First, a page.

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Lord Williams of Elvel: My Lords, before the noble Lord sits down, I know that we are on Report, but can he explain the intention behind the corporation selling off its loans portfolio? I understand that the corporation has loans. I understand that the corporation does not wish to be obligated to private interests. But what is the intention behind this provision? I have not quite understood it from what the noble Lord said.

Lord Lucas: My Lords, with the leave of the House, I may be misunderstanding the purpose of the transaction, but it seems to me that £1 billion has effectively been lent by the Government and that the Government would prefer it to be lent by commercial sources and to be able to remove that sum from the public sector borrowing requirement.

On Question, amendment agreed to.

Lord Lucas moved Amendment No. 237:

Page 146, line 41, leave out from beginning to end of line 2 on page 147 and insert--
("9. After section 2 of the Housing (Scotland) Act 1988 (general functions of Scottish Homes) insert--
Sale of Scottish Homes' loans portfolio.
2A.--(1) Subject to subsection (2) below, Scottish Homes may enter into arrangements of a description approved by the Secretary of State for the purpose of realising the value of the whole or part of its loans portfolio.
(2) Without prejudice to the power of the Secretary of State to give directions under section 2(10) above, the Secretary of State may direct Scottish Homes to enter into arrangements under this section and it shall be the duty of Scottish Homes to comply with any such direction.
(3) The arrangements may provide for--
(a) the transfer of any estate or interest of Scottish Homes, or
(b) the creation or disposal of economic interests not involving a transfer of an estate or interest,
and may extend to such incidental or ancillary matters as Scottish Homes or the Secretary of State considers appropriate.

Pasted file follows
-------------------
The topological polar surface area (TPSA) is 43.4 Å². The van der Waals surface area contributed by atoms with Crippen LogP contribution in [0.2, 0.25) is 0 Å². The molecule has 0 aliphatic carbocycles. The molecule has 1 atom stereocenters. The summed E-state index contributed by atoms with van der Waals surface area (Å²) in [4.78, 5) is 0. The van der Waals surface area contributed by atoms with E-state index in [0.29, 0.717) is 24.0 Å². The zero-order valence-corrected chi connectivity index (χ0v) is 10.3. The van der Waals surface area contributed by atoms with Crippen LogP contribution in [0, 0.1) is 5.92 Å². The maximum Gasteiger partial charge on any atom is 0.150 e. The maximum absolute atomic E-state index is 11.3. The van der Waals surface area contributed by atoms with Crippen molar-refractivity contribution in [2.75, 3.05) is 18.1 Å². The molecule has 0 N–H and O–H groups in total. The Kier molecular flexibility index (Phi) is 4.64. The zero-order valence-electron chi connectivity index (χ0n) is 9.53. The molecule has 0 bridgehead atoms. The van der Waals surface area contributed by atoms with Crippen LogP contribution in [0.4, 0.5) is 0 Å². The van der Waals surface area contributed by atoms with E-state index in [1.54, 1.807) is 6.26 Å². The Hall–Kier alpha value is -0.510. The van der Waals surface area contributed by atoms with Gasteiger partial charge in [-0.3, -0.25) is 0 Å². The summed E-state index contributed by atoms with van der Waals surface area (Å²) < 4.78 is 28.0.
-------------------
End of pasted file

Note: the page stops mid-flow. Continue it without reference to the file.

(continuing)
(4) In this section, Scottish Homes' "loans portfolio" means Scottish Homes' rights and obligations in relation to any loans or related securities.
(5) Nothing in the terms of any loan or related transaction entered into by Scottish Homes shall be construed as impliedly prohibiting or restricting it from dealing with its loans portfolio in accordance with arrangements under this section.
(6) A direction given under subsection (2) above may be varied or revoked by a subsequent direction given by the Secretary of State.".").

On Question, amendment agreed to.

Clause 63 [Minor definitions: Part I]:

Lord Lucas moved Amendment No. 237A:

Page 35, line 34, leave out ("prescribed") and insert ("specified").

The noble Lord said: My Lords, this amendment corrects a very small drafting error. I beg to move.

On Question, amendment agreed to.

11 Jul 1996 : Column 520

Clause 65 [Making and approval of registration schemes]:

[Amendment No. 238 not moved.]

Lord Monson moved Amendment No. 238A:

Page 37, line 29, at end insert--
((3A) A registration scheme shall not apply to--
(a) a house which is occupied by persons who form only two households;
(b) a house which is occupied by no more than four persons who form more than two households;
(c) a house which is occupied by no more than four persons in addition to the person managing or having control of the house (if any) and any member of his household; or